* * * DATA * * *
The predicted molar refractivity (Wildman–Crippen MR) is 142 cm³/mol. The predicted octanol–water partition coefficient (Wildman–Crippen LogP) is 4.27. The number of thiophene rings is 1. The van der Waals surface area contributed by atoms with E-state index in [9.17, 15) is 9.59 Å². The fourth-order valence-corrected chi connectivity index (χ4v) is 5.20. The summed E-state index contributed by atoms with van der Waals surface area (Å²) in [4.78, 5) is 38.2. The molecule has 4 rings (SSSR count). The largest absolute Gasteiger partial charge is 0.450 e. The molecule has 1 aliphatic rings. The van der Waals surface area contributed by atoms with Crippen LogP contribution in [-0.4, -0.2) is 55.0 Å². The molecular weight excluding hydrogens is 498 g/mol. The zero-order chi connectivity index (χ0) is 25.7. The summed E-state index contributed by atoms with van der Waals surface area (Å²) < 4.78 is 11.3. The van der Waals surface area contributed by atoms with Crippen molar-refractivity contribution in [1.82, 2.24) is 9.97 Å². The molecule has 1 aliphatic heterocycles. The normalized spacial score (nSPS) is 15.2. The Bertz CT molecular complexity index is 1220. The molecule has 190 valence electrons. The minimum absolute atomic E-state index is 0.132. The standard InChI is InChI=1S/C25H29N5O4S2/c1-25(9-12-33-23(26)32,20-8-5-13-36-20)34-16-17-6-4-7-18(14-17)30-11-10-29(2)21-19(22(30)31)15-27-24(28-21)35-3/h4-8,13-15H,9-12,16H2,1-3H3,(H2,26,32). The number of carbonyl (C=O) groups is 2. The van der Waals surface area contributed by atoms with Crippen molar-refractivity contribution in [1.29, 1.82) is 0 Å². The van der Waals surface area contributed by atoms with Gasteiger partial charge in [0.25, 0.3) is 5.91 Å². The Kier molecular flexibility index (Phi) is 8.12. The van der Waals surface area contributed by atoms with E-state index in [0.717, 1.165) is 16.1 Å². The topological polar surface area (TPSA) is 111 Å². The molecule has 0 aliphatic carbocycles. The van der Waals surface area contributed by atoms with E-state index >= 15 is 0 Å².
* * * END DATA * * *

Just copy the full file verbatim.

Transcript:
The predicted molar refractivity (Wildman–Crippen MR) is 142 cm³/mol. The predicted octanol–water partition coefficient (Wildman–Crippen LogP) is 4.27. The number of thiophene rings is 1. The van der Waals surface area contributed by atoms with E-state index in [9.17, 15) is 9.59 Å². The fourth-order valence-corrected chi connectivity index (χ4v) is 5.20. The summed E-state index contributed by atoms with van der Waals surface area (Å²) in [4.78, 5) is 38.2. The molecule has 4 rings (SSSR count). The largest absolute Gasteiger partial charge is 0.450 e. The molecule has 1 aliphatic rings. The van der Waals surface area contributed by atoms with Crippen LogP contribution in [-0.4, -0.2) is 55.0 Å². The molecular weight excluding hydrogens is 498 g/mol. The zero-order chi connectivity index (χ0) is 25.7. The summed E-state index contributed by atoms with van der Waals surface area (Å²) < 4.78 is 11.3. The van der Waals surface area contributed by atoms with Crippen molar-refractivity contribution in [1.82, 2.24) is 9.97 Å². The molecule has 1 aliphatic heterocycles. The normalized spacial score (nSPS) is 15.2. The Bertz CT molecular complexity index is 1220. The molecule has 190 valence electrons. The minimum absolute atomic E-state index is 0.132. The standard InChI is InChI=1S/C25H29N5O4S2/c1-25(9-12-33-23(26)32,20-8-5-13-36-20)34-16-17-6-4-7-18(14-17)30-11-10-29(2)21-19(22(30)31)15-27-24(28-21)35-3/h4-8,13-15H,9-12,16H2,1-3H3,(H2,26,32). The number of carbonyl (C=O) groups is 2. The van der Waals surface area contributed by atoms with Crippen molar-refractivity contribution in [1.29, 1.82) is 0 Å². The van der Waals surface area contributed by atoms with Gasteiger partial charge in [0.25, 0.3) is 5.91 Å². The Kier molecular flexibility index (Phi) is 8.12. The van der Waals surface area contributed by atoms with E-state index in [0.717, 1.165) is 16.1 Å². The topological polar surface area (TPSA) is 111 Å². The molecule has 0 aliphatic carbocycles. The van der Waals surface area contributed by atoms with E-state index >= 15 is 0 Å².